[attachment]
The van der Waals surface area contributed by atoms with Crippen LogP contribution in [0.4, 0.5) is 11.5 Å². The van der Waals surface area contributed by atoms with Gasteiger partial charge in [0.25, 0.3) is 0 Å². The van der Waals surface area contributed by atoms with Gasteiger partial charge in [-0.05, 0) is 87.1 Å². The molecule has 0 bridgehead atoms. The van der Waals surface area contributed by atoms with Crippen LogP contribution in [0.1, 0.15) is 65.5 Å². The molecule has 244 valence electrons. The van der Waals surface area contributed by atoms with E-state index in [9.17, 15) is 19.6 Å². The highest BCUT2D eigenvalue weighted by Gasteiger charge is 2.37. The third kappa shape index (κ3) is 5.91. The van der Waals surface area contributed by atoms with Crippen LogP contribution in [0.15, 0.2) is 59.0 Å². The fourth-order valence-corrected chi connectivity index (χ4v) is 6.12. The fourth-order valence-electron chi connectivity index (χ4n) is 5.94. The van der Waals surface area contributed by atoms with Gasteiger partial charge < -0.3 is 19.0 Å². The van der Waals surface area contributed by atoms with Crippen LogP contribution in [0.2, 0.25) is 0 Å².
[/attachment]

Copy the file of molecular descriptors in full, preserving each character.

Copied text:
The van der Waals surface area contributed by atoms with Crippen LogP contribution in [0.4, 0.5) is 11.5 Å². The van der Waals surface area contributed by atoms with Gasteiger partial charge in [0.25, 0.3) is 0 Å². The van der Waals surface area contributed by atoms with Gasteiger partial charge in [-0.05, 0) is 87.1 Å². The molecule has 0 bridgehead atoms. The van der Waals surface area contributed by atoms with Crippen LogP contribution in [0.1, 0.15) is 65.5 Å². The molecule has 244 valence electrons. The van der Waals surface area contributed by atoms with E-state index in [9.17, 15) is 19.6 Å². The highest BCUT2D eigenvalue weighted by Gasteiger charge is 2.37. The third kappa shape index (κ3) is 5.91. The van der Waals surface area contributed by atoms with Crippen LogP contribution in [0.15, 0.2) is 59.0 Å². The fourth-order valence-corrected chi connectivity index (χ4v) is 6.12. The fourth-order valence-electron chi connectivity index (χ4n) is 5.94. The van der Waals surface area contributed by atoms with Gasteiger partial charge < -0.3 is 19.0 Å². The van der Waals surface area contributed by atoms with Crippen LogP contribution in [0.2, 0.25) is 0 Å².